Facial recognition ad tech flunks the creepiness test, but someone will make it work

Billboards are a pretty inefficient way of advertising to people, if you think about it. 

You plaster pictures of your product on a big poster by the side of the road and hope that not only will someone in your target demographic walk or drive past it, but they’re in the right frame of mind to take in all the key details, remembering for a later date that they might like to give your product a try. That’s quite a big ask if they’re distracted by anything else like, say, not crashing the car they’re driving.

Alfi Inc. has a way of targeting people with adverts relevant to them in the real world, and it’s music to marketers’ ears. Music so loud that it likely drowns out the uneasy groans of disapproval from the general public put off by the general creepiness factor.

The idea, according to Bloomberg, is that using cameras and artificial intelligence, screens can quickly absorb demographic data about who’s near them, and show adverts accordingly. Age, ethnicity, gender and even mood are all factored in, though the last one feels a bit too vague to be useful. Sure, you probably don’t want to show a happy person competitive funeral plan rates, but you probably don’t want to show that to someone who looks miserable, either.

Equally, age has the potential to be somewhat insulting: the passage of life from being advertised surfboards, to patio furnishings to Werthers Originals will no doubt prove that you’re not, in advertiser’s eyes at least, only as young as you feel.

The idea is to put this technology anywhere where a screen could fit: shopping malls, airports or in Uber rides, giving the drivers a little more passive income to subsidise their ever decreasing take. 

In fact, it’s the last one where the technology is mainly being trialled, according to the Bloomberg report, with over 50,000 drivers apparently on the waitlist to get a Lenovo tablet with the software installed and ready to go. It will reportedly deliver additional income of up to NZ$457 a month, though notably some drivers on the trial tell the site that said mythical payday has yet to arrive.

For its part, Alfi tries to play down the inherent creepiness of using cameras to guess what kind of thing you might be interested in buying. Its ad targeting is, according to the company, done in an “ethical and privacy-compliant manner” with no attempt to figure out the identity of the customer or to save images of them either. 

Notably, it’s compliant with various privacy regulations, including the California Consumer Privacy Act (CCPA), the Health Insurance Portability and Accountability Act (HIPAA) and Europe’s particularly onerous General Data Protection Regulation (GDPR).

For what it’s worth, I don’t particularly have a problem with this method of marketing personally — or rather, I don’t find it any more offensive than the passive kind that goes on all over the internet whether you want it to or not.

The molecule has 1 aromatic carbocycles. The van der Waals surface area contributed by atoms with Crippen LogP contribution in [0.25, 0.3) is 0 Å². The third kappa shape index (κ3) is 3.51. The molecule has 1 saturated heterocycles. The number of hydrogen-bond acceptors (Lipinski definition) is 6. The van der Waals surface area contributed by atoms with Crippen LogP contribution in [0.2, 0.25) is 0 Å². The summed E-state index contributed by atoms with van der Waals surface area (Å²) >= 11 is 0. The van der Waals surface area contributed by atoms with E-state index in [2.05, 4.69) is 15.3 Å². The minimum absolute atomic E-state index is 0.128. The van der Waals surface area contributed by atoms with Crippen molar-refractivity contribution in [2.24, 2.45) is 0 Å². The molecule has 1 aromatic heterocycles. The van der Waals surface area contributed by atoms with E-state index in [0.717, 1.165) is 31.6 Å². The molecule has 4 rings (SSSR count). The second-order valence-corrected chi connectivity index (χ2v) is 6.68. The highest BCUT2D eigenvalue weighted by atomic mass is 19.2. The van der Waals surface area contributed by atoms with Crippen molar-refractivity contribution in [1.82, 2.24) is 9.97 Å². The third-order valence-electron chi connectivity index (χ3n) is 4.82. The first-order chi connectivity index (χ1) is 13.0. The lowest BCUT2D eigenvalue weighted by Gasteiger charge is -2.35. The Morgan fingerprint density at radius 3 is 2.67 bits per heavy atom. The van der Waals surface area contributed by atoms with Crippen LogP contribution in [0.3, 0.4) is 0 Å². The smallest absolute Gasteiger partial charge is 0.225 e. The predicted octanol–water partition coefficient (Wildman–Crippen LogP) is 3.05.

Your search history and social media accounts give more than enough away for advertisers to have a fairly good idea of the kind of things you like, which is why tailored advertising around the web is getting so unnervingly good. Amazon could even get in on the act, if it could figure out that buying a shovel once doesn’t make you a shovel enthusiast, who might be interested in buying five more of the damned things.

But crucially, Alfi has its work cut out for it in making itself seem as acceptable as these big players, even though the invasion of privacy is actually less clear-cut. And that’s not just down to the cameras that are essential to make the technology function — give it a few years and those will be virtually invisible, if they’re even noticeable now. 

No, for me the problem is that Alfi’s product is the demographic based advertising, rather than something developed to support another product that people want to use. 

On some level we all know that the convenience of Google is that our data is collected for advertising, just as we know that having a Facebook or Instagram account means that our data is accessible to people who want to sell us things 24/7. You don’t hear the companies talking about this very much because they don’t have to, and they know it would be off putting. Instead, we get the occasional platitude about taking privacy very seriously, which is enough for us to silence that little voice asking what the hell we’re doing.

But Alfi, and products like it, don’t have that luxury. They need to shout about their USP otherwise investors and advertisers won’t notice them. And the more they shout about it, the more people have the potential to be creeped out by it.

I doubt this will stop advertising by facial recognition in the long run, but it may well end up being a company that has the funds to do so stealthily which pulls off the impossible and makes people ignore the inherent creepiness.

That is, of course, far more insidious, but hey: nobody ever said we humans are logical in what makes our collective skins crawl…

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